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Shakespeare and OP: David Crystal’s approach

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I watched a lovely video where David Crystal and his son explain the changes in meaning that occur when Shakespeare is performed in its Original Pronunciation (OP).

While most of the performances today use Received Pronunciation (RP) and many people genuinely believe this is the ‘correct’ or ‘Shakespearean’ way of speaking, this is actually far from the truth. 

Crystal argues that many of the playwright’s jokes and puns are rendered meaningless if performed in RP. His son, an actor, also suggested that it changed his performance and made it more guttural and ‘earthy’ and gave him freedom to move as an actor as well.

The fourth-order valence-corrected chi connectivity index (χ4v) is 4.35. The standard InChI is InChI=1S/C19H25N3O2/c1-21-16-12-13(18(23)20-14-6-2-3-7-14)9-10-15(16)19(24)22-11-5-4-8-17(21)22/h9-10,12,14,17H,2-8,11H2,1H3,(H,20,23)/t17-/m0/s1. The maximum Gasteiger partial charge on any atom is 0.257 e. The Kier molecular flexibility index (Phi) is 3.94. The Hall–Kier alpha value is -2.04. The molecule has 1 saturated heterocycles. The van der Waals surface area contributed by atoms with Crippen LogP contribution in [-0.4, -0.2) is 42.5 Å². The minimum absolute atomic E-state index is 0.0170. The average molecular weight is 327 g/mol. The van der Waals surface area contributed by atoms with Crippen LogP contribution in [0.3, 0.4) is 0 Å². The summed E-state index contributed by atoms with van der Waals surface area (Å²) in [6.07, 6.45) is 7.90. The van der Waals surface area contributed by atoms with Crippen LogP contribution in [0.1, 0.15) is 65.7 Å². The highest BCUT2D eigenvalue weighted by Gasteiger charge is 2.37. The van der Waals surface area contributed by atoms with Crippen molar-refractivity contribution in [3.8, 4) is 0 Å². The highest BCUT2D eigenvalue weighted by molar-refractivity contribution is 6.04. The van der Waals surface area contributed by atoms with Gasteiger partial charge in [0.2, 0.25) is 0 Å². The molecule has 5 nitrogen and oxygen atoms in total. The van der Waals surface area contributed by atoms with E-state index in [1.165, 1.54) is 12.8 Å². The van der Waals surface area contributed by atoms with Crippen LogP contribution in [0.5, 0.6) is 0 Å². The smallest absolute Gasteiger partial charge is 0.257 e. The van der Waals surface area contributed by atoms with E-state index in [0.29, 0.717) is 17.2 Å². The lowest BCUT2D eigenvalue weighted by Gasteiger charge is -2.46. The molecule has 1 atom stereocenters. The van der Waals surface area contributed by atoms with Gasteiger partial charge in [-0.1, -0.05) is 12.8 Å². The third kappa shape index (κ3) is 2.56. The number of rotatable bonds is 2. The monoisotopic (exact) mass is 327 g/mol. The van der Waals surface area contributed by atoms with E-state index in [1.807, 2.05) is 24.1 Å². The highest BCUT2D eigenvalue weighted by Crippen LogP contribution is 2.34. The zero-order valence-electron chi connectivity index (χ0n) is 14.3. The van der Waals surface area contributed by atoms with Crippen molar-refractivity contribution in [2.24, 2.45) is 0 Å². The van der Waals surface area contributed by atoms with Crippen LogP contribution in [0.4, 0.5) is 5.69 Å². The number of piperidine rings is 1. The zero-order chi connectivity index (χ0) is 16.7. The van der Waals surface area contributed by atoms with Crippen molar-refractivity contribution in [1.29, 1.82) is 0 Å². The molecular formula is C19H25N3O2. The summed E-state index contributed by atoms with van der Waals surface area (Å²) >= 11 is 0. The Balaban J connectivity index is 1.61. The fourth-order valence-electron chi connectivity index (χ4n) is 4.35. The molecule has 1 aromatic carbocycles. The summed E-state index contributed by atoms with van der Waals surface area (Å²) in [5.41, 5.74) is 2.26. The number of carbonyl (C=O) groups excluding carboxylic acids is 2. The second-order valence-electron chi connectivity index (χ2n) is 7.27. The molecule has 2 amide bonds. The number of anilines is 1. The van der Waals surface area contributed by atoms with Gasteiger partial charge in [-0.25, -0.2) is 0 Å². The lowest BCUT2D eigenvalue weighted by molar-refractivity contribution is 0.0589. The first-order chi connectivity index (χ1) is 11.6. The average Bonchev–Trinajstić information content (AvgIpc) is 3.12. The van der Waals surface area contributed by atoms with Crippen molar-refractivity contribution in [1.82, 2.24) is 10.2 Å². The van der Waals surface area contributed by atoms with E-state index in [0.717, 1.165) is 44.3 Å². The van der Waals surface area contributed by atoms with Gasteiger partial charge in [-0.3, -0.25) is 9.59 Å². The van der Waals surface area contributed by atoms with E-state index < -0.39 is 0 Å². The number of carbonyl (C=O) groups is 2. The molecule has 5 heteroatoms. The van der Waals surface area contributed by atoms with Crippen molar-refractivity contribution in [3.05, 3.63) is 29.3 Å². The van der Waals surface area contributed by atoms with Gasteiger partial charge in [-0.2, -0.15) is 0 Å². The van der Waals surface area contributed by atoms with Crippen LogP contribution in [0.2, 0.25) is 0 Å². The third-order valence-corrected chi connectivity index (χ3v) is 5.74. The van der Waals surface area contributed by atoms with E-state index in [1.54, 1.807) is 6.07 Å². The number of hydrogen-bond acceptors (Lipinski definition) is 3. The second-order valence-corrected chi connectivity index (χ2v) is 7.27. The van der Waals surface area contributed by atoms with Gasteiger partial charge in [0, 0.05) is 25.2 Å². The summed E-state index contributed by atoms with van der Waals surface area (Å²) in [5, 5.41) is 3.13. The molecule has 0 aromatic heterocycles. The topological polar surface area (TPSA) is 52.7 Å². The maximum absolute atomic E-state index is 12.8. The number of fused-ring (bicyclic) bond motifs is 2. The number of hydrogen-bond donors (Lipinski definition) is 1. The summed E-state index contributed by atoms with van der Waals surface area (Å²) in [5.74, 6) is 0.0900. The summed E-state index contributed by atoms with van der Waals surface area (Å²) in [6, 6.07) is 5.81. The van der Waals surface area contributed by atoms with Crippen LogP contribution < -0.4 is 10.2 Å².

If you haven’t heard of Crystal and his work on English Language, I would suggest reading his article ‘2b or not 2b’ which holds the controversial stand that text messages are not destroying the English language but simply adding a layer of meaning and possibilities in the natural progression of language.

His views are a popular choice for A-Level and GCSE candidates to analyse as a descriptive view (one that prefers to record language changes in grammar, pronunciation and other aspects instead of stick to the ‘prescribed’ rules of grammar as prescriptivists would)

Good Luck with your exams!

By | 2017-06-20T22:39:54+00:00 August 24th, 2015|Language Change, Shakespeare|0 Comments

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